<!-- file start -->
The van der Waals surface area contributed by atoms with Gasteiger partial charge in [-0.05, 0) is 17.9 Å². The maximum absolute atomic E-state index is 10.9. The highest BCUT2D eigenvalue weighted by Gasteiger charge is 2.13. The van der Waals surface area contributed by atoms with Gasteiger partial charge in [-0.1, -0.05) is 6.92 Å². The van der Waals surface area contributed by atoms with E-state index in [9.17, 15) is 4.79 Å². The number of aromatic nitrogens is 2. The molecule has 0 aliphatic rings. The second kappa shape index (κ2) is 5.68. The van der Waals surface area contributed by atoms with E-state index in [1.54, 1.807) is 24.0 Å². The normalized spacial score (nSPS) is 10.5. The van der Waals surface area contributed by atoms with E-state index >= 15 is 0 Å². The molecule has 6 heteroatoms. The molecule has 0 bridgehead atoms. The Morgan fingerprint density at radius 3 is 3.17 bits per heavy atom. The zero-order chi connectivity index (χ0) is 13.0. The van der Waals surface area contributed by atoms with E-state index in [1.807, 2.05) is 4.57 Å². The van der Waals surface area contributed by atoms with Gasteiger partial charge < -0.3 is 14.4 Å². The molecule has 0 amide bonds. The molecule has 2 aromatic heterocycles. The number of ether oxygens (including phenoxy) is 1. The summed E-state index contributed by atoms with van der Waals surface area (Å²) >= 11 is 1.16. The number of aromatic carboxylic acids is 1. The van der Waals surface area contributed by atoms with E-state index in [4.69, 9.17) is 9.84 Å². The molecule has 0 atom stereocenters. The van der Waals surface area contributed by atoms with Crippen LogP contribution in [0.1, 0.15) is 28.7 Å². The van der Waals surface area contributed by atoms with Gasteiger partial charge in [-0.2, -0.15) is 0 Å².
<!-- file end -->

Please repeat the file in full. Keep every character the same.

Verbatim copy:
The van der Waals surface area contributed by atoms with Gasteiger partial charge in [-0.05, 0) is 17.9 Å². The maximum absolute atomic E-state index is 10.9. The highest BCUT2D eigenvalue weighted by Gasteiger charge is 2.13. The van der Waals surface area contributed by atoms with Gasteiger partial charge in [-0.1, -0.05) is 6.92 Å². The van der Waals surface area contributed by atoms with E-state index in [9.17, 15) is 4.79 Å². The number of aromatic nitrogens is 2. The molecule has 0 aliphatic rings. The second kappa shape index (κ2) is 5.68. The van der Waals surface area contributed by atoms with E-state index in [1.54, 1.807) is 24.0 Å². The normalized spacial score (nSPS) is 10.5. The van der Waals surface area contributed by atoms with E-state index >= 15 is 0 Å². The molecule has 6 heteroatoms. The molecule has 0 bridgehead atoms. The Morgan fingerprint density at radius 3 is 3.17 bits per heavy atom. The zero-order chi connectivity index (χ0) is 13.0. The van der Waals surface area contributed by atoms with E-state index in [1.807, 2.05) is 4.57 Å². The van der Waals surface area contributed by atoms with Gasteiger partial charge < -0.3 is 14.4 Å². The molecule has 0 amide bonds. The molecule has 2 aromatic heterocycles. The number of ether oxygens (including phenoxy) is 1. The summed E-state index contributed by atoms with van der Waals surface area (Å²) >= 11 is 1.16. The number of aromatic carboxylic acids is 1. The van der Waals surface area contributed by atoms with E-state index in [4.69, 9.17) is 9.84 Å². The molecule has 0 atom stereocenters. The van der Waals surface area contributed by atoms with Crippen LogP contribution in [0.1, 0.15) is 28.7 Å². The van der Waals surface area contributed by atoms with Gasteiger partial charge in [-0.2, -0.15) is 0 Å².